Things tend to be a bit pricey. Everything is imported so that keeps prices higher. On the bright side, just about everything is available, if you search and pay the imported price.

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3. What household or grocery items do you wish you had shipped to post?

Bring camping, hiking, outdoor gear. Gas BBQs are expensive for a decent one. Bring one if you can.

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4. What typical restaurants, food delivery services, and/or takeout options are popular among expatriates?

Muscat is full of Western chains and local favorites. We have McDonald's, Burger King, Subway, Pizza Hut, Papa John's, Domino's, KFC, Dunkin Donuts, Baskin Robbins, Starbucks, Coldstone, Costa Coffee, Chili's, TGI Friday's, and more. Most have a more limited menu, but the food is the same and most of the fast food places will deliver. Everything here tends to be pricey and the restaurants are no different. For example, items in the U.S. that would be on a dollar menu are on the Rial menu. One Rial equals US$2.60. There are some very good local places that serve Indian and more traditional foods that are a little cheaper and really good.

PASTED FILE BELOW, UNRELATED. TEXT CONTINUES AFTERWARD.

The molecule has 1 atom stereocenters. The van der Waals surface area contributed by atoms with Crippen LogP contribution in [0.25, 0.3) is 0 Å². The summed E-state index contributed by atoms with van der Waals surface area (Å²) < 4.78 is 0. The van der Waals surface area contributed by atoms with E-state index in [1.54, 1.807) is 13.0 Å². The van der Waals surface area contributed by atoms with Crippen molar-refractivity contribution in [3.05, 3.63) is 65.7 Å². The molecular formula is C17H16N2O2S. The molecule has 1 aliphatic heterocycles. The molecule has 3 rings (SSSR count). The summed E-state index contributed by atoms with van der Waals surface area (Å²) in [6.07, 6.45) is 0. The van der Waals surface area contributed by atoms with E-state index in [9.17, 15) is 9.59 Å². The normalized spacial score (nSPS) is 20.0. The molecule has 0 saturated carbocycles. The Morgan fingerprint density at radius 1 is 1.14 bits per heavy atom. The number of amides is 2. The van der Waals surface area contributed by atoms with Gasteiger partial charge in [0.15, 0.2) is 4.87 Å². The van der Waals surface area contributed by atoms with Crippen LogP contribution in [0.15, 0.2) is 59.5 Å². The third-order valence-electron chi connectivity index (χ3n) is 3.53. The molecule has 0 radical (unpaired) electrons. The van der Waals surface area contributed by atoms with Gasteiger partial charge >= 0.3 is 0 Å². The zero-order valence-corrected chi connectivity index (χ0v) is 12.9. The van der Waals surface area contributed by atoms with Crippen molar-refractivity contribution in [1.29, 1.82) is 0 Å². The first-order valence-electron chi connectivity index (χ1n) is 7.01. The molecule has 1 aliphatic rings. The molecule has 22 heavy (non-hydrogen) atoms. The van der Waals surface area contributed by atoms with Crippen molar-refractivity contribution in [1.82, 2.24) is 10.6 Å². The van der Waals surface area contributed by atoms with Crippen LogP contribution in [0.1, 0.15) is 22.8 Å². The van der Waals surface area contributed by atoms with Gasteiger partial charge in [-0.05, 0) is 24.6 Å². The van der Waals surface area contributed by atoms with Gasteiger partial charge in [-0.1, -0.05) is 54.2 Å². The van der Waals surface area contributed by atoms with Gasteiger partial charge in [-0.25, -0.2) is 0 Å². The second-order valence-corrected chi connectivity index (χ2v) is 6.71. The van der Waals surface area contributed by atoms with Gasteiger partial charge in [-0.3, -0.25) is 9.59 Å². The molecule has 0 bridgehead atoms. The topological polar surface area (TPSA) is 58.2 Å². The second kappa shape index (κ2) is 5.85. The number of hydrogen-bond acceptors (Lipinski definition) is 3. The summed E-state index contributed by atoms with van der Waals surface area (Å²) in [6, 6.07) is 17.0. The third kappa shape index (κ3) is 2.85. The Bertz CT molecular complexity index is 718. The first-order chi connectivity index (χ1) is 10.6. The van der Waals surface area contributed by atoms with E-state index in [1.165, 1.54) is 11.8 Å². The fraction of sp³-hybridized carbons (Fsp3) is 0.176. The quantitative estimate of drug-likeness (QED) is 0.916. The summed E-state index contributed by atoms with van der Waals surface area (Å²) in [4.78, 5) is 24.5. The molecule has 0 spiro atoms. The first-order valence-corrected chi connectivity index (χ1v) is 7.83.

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5. Are there any unusual problems with insects or other infestations in housing?

No major pests.

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Daily Life:

1. How do you send and receive your letters and package mail? Are local postal facilities adequate?

Post has both an APO and pouch address.

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2. What is the availability and cost of household help, and what types of help are typically employed by expatriates?

Oman has very strict labor laws regarding expat labor. Once a work contract expires or the employer leaves Oman, the domestic employee is supposed to leave as well and can't return for two years. As a result, there aren't tons of people looking for work, but they are out there. Additionally, these laws are evolving and seem to change weekly at this point. I am not sure on cost, but many people have nannies and help, so I would think it is reasonable.